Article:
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On Monday the Project for Excellence in Journalism released its annual State of the News Media report. It’s worthwhile reading for anyone who’s interested in the major trends affecting not just the news industry but the culture of information dissemination in this country.

I’ve been reading the report since last night and find myself agreeing with just about all its major observations. Here are some especially noteworthy snippets. From the Introduction:

The state of the American news media in 2008 is more troubled than a year ago.

And the problems, increasingly, appear to be different than many experts have predicted.

Critics have tended to see technology democratizing the media and traditional journalism in decline. Audiences, they say, are fragmenting across new information sources, breaking the grip of media elites. Some people even advocate the notion of “The Long Tail,” the idea that, with the Web’s infinite potential for depth, millions of niche markets could be bigger than the old mass market dominated by large companies and producers.

The reality, increasingly, appears more complex. Looking closely, a clear case for democratization is harder to make. Even with so many new sources, more people now consume what old media newsrooms produce, particularly from print, than before. Online, for instance, the top 10 news Web sites, drawing mostly from old brands, are more of an oligarchy, commanding a larger share of audience, than in the legacy media. The verdict on citizen media for now suggests limitations. And research shows blogs and public affairs Web sites attract a smaller audience than expected and are produced by people with even more elite backgrounds than journalists …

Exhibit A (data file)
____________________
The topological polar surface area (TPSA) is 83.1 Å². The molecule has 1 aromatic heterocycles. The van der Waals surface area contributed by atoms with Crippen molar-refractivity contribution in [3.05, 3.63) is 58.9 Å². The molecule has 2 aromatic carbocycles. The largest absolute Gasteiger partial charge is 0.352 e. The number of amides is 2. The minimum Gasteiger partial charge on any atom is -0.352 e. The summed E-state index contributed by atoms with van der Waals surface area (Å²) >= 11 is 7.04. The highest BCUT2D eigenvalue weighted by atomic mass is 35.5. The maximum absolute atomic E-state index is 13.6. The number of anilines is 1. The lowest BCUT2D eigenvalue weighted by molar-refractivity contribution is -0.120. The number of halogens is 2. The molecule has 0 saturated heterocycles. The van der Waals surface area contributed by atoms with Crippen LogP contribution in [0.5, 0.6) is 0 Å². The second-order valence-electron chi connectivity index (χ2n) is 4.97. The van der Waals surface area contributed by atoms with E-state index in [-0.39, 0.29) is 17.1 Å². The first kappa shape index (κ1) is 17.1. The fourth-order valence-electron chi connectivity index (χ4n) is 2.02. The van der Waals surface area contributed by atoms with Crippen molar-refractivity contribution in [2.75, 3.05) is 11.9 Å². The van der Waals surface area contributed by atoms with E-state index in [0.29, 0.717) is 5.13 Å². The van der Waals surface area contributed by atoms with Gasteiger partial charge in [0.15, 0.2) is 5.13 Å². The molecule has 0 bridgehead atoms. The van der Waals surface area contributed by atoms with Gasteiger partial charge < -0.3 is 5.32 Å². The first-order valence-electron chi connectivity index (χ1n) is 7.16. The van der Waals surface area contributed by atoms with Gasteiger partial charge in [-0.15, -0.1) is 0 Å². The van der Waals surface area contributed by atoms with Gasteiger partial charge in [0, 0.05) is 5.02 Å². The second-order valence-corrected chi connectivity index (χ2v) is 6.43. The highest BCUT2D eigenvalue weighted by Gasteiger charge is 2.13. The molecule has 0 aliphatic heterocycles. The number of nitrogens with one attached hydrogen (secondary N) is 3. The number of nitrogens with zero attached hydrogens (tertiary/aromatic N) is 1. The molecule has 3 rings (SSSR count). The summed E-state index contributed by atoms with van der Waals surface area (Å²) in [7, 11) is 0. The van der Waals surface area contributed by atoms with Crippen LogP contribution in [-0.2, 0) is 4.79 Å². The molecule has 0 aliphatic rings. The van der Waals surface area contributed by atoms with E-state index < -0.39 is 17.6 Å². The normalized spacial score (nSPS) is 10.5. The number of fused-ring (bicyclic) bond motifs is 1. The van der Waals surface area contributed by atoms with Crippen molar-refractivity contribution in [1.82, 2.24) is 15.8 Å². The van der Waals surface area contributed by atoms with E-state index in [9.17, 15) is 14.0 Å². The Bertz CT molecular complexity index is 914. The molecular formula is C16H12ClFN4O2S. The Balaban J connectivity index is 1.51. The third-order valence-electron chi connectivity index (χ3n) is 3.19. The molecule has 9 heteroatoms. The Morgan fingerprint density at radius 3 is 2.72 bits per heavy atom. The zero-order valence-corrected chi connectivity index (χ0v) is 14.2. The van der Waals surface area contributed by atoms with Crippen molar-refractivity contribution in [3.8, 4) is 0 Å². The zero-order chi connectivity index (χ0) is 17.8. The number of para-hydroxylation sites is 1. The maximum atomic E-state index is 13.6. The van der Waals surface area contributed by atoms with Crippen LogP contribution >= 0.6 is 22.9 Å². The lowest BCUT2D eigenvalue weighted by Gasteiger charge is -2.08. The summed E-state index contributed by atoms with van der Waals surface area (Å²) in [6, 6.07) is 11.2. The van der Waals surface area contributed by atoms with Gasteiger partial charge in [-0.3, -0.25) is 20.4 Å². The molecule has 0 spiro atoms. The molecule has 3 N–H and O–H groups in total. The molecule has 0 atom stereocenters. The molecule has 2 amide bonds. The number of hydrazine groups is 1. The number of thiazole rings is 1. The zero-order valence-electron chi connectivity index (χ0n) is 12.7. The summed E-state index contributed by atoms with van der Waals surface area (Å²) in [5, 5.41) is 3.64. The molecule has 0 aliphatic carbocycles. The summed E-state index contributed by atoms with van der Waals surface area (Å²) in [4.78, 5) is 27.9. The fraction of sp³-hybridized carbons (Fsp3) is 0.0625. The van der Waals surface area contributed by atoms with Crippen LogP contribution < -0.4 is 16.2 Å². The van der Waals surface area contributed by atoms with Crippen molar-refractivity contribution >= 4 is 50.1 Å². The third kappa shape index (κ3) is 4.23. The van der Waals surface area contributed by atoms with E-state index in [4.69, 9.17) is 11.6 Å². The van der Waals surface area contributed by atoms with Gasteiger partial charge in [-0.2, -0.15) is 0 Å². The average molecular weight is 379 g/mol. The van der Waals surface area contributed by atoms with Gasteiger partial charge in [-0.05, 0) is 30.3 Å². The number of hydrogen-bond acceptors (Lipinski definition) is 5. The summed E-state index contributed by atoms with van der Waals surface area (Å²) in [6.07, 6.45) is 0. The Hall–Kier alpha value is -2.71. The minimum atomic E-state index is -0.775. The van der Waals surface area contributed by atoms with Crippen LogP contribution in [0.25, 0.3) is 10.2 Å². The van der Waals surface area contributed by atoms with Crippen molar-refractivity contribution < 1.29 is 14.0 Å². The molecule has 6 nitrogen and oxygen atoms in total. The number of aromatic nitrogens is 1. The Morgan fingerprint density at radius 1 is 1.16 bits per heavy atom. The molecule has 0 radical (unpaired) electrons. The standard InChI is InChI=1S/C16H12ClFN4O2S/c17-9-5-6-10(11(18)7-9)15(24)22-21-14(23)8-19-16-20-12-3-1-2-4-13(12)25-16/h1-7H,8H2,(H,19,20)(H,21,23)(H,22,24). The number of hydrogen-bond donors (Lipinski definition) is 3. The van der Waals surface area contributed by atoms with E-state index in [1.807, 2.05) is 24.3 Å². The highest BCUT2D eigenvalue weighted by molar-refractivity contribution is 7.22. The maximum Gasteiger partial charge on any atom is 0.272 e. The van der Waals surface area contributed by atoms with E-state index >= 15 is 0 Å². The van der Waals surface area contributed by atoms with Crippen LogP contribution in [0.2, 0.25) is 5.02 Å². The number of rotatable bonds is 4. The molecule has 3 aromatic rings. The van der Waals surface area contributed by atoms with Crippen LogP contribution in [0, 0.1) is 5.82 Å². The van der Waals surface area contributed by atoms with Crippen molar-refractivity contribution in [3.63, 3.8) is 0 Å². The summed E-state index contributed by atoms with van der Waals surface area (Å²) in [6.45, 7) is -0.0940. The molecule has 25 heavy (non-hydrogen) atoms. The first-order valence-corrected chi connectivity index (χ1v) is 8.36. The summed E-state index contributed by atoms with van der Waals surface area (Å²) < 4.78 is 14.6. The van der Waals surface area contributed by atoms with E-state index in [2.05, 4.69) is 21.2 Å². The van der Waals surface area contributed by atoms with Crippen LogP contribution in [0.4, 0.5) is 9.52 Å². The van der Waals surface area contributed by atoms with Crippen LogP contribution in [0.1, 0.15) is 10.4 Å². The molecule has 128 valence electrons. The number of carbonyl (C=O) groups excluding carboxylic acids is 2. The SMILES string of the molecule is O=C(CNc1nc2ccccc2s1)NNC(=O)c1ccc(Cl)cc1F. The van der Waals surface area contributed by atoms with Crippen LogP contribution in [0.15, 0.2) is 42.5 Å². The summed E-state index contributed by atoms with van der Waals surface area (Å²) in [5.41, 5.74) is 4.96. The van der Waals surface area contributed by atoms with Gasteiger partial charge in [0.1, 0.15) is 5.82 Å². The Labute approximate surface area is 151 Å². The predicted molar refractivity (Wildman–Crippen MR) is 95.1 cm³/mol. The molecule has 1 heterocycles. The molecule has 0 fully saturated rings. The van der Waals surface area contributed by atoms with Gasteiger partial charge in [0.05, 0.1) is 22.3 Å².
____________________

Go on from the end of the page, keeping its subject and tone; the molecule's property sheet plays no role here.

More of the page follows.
From the Major Trends section:

• News is shifting from being a product — today’s newspaper, Web site or newscast — to becoming a service — how can you help me, even empower me? There is no single or finished news product anymore. As news consumption becomes continual, more new effort is put into producing incremental updates, as brief as 40-character e-mails sent from reporters directly to consumers without editing. (The afternoon newspaper is also being reborn online.) Service also broadens the definition of what journalists must supply. Story telling and agenda setting — still important — are now insufficient. Journalism also must help citizens find what they are looking for, react to it, sort it, shape news coverage, and — probably most important and least developed — give them tools to make sense of and use the information for themselves. …

• A news organization and a news Web site are no longer final destinations. Now they must move toward also being stops along the way, gateways to other places, and a means to drill deeper, all ideas that connect to service rather than product. “The walled garden is over,” the editor of one of the most popular news sites in the country told us. A site restricted to its own content takes on the character of a cul de sac street with yellow “No Outlet” sign, reducing its value to the user. “Search has become the predominant … paradigm,” an influential market research report circulating throughout the industry reads. That means every page of a Web site — even one containing a single story — is its own front page. And each piece of content competes on its own with all other information on that topic linked to by blogs, “digged” by user news sites, sent in e-mails, or appearing in searches. As much as half of every Web page, designers advise, should be devoted to helping people find what they want on the rest of the site or the Web.

The report goes on like that, in delicious depth and with calm, insightful reasoning.

The only quibble I have is with the report’s suggestion that “The prospects for user-created content, once thought possibly central to the next era of journalism, for now appear more limited, even among ‘citizen’ sites and blogs.” I would have preferred to see a deeper discussion of the prospects for citizen media in the near term, given the meltdown in metropolitan newspapers’ circulations and revenue streams.

Having said that, anyone who’s interested in the pursuit of journalism and who believes in the importance of knowledge-sharing as a fundamental pillar of our democratic institutions will come away, after reading the report, with a clearer understanding of the precarious state of today’s news media.